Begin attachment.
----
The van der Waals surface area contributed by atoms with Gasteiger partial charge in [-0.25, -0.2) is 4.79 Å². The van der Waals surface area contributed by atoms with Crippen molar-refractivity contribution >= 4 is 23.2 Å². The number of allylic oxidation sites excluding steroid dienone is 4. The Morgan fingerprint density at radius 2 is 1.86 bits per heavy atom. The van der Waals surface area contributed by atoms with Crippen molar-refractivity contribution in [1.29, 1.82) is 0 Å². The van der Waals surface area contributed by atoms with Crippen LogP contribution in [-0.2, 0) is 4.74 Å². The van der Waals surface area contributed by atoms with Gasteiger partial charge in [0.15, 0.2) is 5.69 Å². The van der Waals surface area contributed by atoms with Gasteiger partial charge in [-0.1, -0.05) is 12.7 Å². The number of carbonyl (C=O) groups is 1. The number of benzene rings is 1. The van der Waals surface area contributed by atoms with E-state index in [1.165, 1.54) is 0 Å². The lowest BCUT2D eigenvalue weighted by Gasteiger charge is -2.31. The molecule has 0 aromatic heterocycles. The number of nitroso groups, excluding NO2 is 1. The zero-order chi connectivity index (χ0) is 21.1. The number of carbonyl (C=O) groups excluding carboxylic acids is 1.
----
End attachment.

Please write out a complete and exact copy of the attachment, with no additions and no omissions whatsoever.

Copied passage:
The van der Waals surface area contributed by atoms with Gasteiger partial charge in [-0.25, -0.2) is 4.79 Å². The van der Waals surface area contributed by atoms with Crippen molar-refractivity contribution >= 4 is 23.2 Å². The number of allylic oxidation sites excluding steroid dienone is 4. The Morgan fingerprint density at radius 2 is 1.86 bits per heavy atom. The van der Waals surface area contributed by atoms with Crippen molar-refractivity contribution in [1.29, 1.82) is 0 Å². The van der Waals surface area contributed by atoms with Crippen LogP contribution in [-0.2, 0) is 4.74 Å². The van der Waals surface area contributed by atoms with Gasteiger partial charge in [0.15, 0.2) is 5.69 Å². The van der Waals surface area contributed by atoms with Gasteiger partial charge in [-0.1, -0.05) is 12.7 Å². The number of carbonyl (C=O) groups is 1. The number of benzene rings is 1. The van der Waals surface area contributed by atoms with E-state index in [1.165, 1.54) is 0 Å². The lowest BCUT2D eigenvalue weighted by Gasteiger charge is -2.31. The molecule has 0 aromatic heterocycles. The number of nitroso groups, excluding NO2 is 1. The zero-order chi connectivity index (χ0) is 21.1. The number of carbonyl (C=O) groups excluding carboxylic acids is 1.